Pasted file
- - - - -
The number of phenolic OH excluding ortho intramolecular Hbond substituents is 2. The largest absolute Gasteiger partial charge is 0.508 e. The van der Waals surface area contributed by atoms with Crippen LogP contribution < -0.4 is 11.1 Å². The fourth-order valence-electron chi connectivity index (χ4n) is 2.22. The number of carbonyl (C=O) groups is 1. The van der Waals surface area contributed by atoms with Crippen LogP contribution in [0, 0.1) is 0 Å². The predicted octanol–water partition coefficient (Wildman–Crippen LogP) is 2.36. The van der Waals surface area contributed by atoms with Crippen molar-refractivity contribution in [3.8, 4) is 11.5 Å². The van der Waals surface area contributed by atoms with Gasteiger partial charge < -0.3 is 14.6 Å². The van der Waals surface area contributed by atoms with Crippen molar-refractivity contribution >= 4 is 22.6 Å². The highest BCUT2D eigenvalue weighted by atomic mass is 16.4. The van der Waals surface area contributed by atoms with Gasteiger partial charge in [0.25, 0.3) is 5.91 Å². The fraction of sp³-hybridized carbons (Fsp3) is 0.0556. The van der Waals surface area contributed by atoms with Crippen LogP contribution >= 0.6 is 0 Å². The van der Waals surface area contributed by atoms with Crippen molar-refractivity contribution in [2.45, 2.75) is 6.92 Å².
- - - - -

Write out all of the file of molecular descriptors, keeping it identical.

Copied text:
The number of phenolic OH excluding ortho intramolecular Hbond substituents is 2. The largest absolute Gasteiger partial charge is 0.508 e. The van der Waals surface area contributed by atoms with Crippen LogP contribution < -0.4 is 11.1 Å². The fourth-order valence-electron chi connectivity index (χ4n) is 2.22. The number of carbonyl (C=O) groups is 1. The van der Waals surface area contributed by atoms with Crippen LogP contribution in [0, 0.1) is 0 Å². The predicted octanol–water partition coefficient (Wildman–Crippen LogP) is 2.36. The van der Waals surface area contributed by atoms with Crippen molar-refractivity contribution in [3.8, 4) is 11.5 Å². The van der Waals surface area contributed by atoms with Gasteiger partial charge < -0.3 is 14.6 Å². The van der Waals surface area contributed by atoms with Crippen molar-refractivity contribution >= 4 is 22.6 Å². The highest BCUT2D eigenvalue weighted by atomic mass is 16.4. The van der Waals surface area contributed by atoms with Gasteiger partial charge in [0.25, 0.3) is 5.91 Å². The fraction of sp³-hybridized carbons (Fsp3) is 0.0556. The van der Waals surface area contributed by atoms with Crippen LogP contribution >= 0.6 is 0 Å². The van der Waals surface area contributed by atoms with Crippen molar-refractivity contribution in [2.45, 2.75) is 6.92 Å².